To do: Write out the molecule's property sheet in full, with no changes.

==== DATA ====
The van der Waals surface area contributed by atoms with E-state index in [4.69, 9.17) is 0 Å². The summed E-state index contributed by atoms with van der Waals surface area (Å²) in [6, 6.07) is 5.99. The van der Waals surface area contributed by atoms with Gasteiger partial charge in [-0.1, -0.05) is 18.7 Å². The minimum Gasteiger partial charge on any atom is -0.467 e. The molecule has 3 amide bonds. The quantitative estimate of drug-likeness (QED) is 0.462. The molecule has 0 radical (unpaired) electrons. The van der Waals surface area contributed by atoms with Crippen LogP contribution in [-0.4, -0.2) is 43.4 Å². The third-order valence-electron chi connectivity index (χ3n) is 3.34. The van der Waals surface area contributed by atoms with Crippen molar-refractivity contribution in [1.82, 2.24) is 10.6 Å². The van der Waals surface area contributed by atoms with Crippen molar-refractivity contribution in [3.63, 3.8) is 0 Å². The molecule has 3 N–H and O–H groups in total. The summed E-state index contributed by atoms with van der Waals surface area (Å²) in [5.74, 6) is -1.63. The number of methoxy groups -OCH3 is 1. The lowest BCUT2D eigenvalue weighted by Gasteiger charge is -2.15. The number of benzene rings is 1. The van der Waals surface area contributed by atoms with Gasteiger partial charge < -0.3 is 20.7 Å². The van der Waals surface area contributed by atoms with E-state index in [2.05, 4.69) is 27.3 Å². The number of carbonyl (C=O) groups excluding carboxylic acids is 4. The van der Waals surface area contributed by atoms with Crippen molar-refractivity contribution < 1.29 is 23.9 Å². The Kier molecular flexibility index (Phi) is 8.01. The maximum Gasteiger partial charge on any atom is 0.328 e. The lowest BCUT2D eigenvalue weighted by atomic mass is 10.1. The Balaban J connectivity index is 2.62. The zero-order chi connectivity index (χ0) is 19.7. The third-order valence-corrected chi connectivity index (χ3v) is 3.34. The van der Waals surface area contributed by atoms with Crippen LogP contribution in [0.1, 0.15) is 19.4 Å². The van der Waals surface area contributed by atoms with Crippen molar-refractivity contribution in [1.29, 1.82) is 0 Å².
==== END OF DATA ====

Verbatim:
The van der Waals surface area contributed by atoms with E-state index in [4.69, 9.17) is 0 Å². The summed E-state index contributed by atoms with van der Waals surface area (Å²) in [6, 6.07) is 5.99. The van der Waals surface area contributed by atoms with Gasteiger partial charge in [-0.1, -0.05) is 18.7 Å². The minimum Gasteiger partial charge on any atom is -0.467 e. The molecule has 3 amide bonds. The quantitative estimate of drug-likeness (QED) is 0.462. The molecule has 0 radical (unpaired) electrons. The van der Waals surface area contributed by atoms with Crippen LogP contribution in [-0.4, -0.2) is 43.4 Å². The third-order valence-electron chi connectivity index (χ3n) is 3.34. The van der Waals surface area contributed by atoms with Crippen molar-refractivity contribution in [1.82, 2.24) is 10.6 Å². The van der Waals surface area contributed by atoms with Crippen molar-refractivity contribution in [3.63, 3.8) is 0 Å². The molecule has 3 N–H and O–H groups in total. The summed E-state index contributed by atoms with van der Waals surface area (Å²) in [5.74, 6) is -1.63. The number of methoxy groups -OCH3 is 1. The lowest BCUT2D eigenvalue weighted by Gasteiger charge is -2.15. The number of benzene rings is 1. The van der Waals surface area contributed by atoms with Gasteiger partial charge < -0.3 is 20.7 Å². The van der Waals surface area contributed by atoms with E-state index in [2.05, 4.69) is 27.3 Å². The number of carbonyl (C=O) groups excluding carboxylic acids is 4. The van der Waals surface area contributed by atoms with Crippen molar-refractivity contribution < 1.29 is 23.9 Å². The Kier molecular flexibility index (Phi) is 8.01. The maximum Gasteiger partial charge on any atom is 0.328 e. The lowest BCUT2D eigenvalue weighted by atomic mass is 10.1. The Balaban J connectivity index is 2.62. The zero-order chi connectivity index (χ0) is 19.7. The third-order valence-corrected chi connectivity index (χ3v) is 3.34. The van der Waals surface area contributed by atoms with Crippen LogP contribution in [0.1, 0.15) is 19.4 Å². The van der Waals surface area contributed by atoms with Crippen molar-refractivity contribution in [1.29, 1.82) is 0 Å².